Cigarette Smuggling

Mar 6, 2013

Over the last few weeks, Governor McDonnell has been scrutinizing 812 bills sent to him by the General Assembly.  Among them is a package of legislation to penalize “possession with the intent to distribute” a legal product.  Its goal is to stop the traffickers of contraband cigarettes, who’ve made millions of dollars while the Commonwealth loses revenue.

"People may ask, 'Well, why do we care?' But the fact of the matter is it is bringing in organized crime and ties to terrorism," said Howell.

Whether through “smurfing”—or legal purchases for sale elsewhere—counterfeit tax stamps, selling “off the books,” or phony retail stores, the profits for re-selling Virginia cigarettes in high tobacco-tax states are surging.  Senator Janet Howell is the bills’ chief sponsor.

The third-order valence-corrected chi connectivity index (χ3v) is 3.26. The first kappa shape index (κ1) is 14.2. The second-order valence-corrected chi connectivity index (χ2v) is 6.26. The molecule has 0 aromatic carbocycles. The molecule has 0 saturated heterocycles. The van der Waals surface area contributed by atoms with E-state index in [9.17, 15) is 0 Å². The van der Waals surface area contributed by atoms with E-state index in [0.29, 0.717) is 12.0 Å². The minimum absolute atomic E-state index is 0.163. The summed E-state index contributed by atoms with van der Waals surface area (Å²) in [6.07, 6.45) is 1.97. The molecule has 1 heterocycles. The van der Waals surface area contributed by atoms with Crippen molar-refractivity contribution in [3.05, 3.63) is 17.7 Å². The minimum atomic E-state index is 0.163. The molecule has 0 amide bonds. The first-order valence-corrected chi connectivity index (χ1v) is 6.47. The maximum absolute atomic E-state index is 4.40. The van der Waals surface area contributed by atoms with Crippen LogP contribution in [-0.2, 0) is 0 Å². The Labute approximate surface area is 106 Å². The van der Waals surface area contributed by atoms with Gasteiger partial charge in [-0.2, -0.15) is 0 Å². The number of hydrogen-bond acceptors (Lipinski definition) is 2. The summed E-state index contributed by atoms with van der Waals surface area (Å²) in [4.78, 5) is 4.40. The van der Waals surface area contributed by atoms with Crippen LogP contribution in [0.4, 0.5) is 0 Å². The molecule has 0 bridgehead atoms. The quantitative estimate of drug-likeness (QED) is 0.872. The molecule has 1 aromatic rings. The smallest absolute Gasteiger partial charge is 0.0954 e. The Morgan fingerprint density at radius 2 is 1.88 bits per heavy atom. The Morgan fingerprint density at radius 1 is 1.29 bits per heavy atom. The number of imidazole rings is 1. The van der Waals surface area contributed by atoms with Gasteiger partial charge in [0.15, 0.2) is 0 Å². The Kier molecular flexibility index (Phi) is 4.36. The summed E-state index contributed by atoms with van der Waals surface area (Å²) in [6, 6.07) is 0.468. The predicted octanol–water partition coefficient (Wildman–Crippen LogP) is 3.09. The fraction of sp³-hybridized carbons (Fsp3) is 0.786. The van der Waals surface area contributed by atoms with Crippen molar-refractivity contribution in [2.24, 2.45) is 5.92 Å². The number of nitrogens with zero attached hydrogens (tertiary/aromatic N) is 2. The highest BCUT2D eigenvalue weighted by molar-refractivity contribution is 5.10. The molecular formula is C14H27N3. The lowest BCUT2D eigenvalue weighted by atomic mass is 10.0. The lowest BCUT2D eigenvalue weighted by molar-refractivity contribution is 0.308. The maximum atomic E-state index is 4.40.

“We have a major problem because our tax is only 30 cents a pack and New York City is over six dollars a pack.  So it’s very advantageous for smugglers to get involved in cigarette trafficking.  The profits are huge—they’re bigger than drugs.”

In fact, one truckload of 800 cases of cigarettes yields a four million-dollar profit.  Howell says the bills make it a felony to possess 500 or more cartons with the intent to distribute them. They impose tough penalties for selling unstamped or counterfeit cigarettes—and for receiving unstamped products.

Trafficking also becomes a crime under state racketeering laws.